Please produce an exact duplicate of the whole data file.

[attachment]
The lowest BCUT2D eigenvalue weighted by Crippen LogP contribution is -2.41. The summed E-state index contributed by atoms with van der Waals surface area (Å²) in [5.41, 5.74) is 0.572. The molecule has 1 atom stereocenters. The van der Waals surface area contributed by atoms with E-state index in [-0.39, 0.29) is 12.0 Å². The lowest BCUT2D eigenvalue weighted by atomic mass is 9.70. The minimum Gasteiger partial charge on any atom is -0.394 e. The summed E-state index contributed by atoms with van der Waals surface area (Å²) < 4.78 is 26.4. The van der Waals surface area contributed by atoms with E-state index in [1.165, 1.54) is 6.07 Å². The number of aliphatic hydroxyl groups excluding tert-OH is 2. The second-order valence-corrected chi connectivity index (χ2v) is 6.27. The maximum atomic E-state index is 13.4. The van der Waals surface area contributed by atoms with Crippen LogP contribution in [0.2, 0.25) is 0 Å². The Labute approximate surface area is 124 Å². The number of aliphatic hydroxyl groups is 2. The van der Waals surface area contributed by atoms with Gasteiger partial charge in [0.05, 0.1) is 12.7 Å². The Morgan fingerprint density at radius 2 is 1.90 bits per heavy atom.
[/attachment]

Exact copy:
The lowest BCUT2D eigenvalue weighted by Crippen LogP contribution is -2.41. The summed E-state index contributed by atoms with van der Waals surface area (Å²) in [5.41, 5.74) is 0.572. The molecule has 1 atom stereocenters. The van der Waals surface area contributed by atoms with E-state index in [-0.39, 0.29) is 12.0 Å². The lowest BCUT2D eigenvalue weighted by atomic mass is 9.70. The minimum Gasteiger partial charge on any atom is -0.394 e. The summed E-state index contributed by atoms with van der Waals surface area (Å²) < 4.78 is 26.4. The van der Waals surface area contributed by atoms with E-state index in [1.165, 1.54) is 6.07 Å². The number of aliphatic hydroxyl groups excluding tert-OH is 2. The second-order valence-corrected chi connectivity index (χ2v) is 6.27. The maximum atomic E-state index is 13.4. The van der Waals surface area contributed by atoms with Crippen LogP contribution in [0.2, 0.25) is 0 Å². The Labute approximate surface area is 124 Å². The number of aliphatic hydroxyl groups is 2. The van der Waals surface area contributed by atoms with Gasteiger partial charge in [0.05, 0.1) is 12.7 Å². The Morgan fingerprint density at radius 2 is 1.90 bits per heavy atom.